Church leaders, traditional healers the biggest buyers of endangered vultures for ‘spiritual war chest’ – new study reveals
SPECIAL birds are slowly facing extinction in the face of a huge demand on the illegal market which is precipitated by traditional healers and church leaders clamour, a latest survey has revealed.
Birds, particularly vultures have flooded markets as traditional leaders and church pastors make a beeline for purchase.
Parts of vultures are superstitiously believed to possess powers to heal, foretell and fortune-telling which lull people to their respective altars.
The vultures’ parts are also used by traditional healers for medicinal purposes.
This is contained in a study that was done by environmental conservationists Birdlife Zimbabwe and National University of Science and Technology (NUST).
“We wanted to understand the drivers of what is causing demand for the vultures’ parts and in turn who are the people seeking them. We also wanted to assess the scale and severity of this trade.
“When we went around asking who was coming to purchase these parts, the dominant answers were prophets and members of the apostolic sect,” said Birdlife representative Benhilder Antonio.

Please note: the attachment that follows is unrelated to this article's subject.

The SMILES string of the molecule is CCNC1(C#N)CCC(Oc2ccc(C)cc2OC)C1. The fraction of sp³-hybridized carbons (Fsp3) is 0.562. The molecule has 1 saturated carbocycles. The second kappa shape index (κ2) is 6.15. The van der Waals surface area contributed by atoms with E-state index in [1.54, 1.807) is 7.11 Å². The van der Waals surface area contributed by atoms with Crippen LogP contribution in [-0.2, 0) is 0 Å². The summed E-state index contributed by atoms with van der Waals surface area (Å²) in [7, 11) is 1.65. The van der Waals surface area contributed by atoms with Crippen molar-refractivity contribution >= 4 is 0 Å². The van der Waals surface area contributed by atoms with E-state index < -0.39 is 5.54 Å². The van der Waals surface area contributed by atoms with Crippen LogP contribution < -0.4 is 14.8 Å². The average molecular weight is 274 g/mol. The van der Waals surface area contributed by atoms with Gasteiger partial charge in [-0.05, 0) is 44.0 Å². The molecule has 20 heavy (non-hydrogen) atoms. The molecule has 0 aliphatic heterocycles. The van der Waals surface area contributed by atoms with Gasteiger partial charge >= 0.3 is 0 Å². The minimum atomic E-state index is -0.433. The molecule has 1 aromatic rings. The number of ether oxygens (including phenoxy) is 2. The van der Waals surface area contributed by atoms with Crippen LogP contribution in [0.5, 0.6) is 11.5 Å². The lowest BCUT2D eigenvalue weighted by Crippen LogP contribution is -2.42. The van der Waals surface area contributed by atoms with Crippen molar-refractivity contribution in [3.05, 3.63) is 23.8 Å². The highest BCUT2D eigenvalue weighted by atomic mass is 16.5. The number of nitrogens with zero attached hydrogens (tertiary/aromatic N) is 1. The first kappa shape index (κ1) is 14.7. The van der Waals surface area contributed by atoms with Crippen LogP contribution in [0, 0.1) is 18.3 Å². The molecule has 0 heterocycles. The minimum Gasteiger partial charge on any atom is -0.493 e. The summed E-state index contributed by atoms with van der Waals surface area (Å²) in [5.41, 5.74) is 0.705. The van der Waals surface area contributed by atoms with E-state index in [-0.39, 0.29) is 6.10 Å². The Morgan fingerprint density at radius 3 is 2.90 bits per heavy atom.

Spiritual leaders have been mushrooming in Zimbabwe with theatrics that raise eyebrows with questions being raised over their source of power.
Traditional healers associations have on numerous occasions denounced those who use animal parts in their practice.
According to researchers, vultures are endangered species in Zimbabwe which face threats of poaching and poisoning.
Vultures are protected animals under the sixth schedule of the Parks and Wildlife Act and possession of its parts may attract a jail term.
“This is where we are as a country. An increased awareness of these species and show people what our world is like without vultures. We need everyone to be on board as far as protecting vultures is concerned. We are trying to figure out if there are medicinal alternatives so that we protect these vultures,” said Antonio. — NewZimbabwe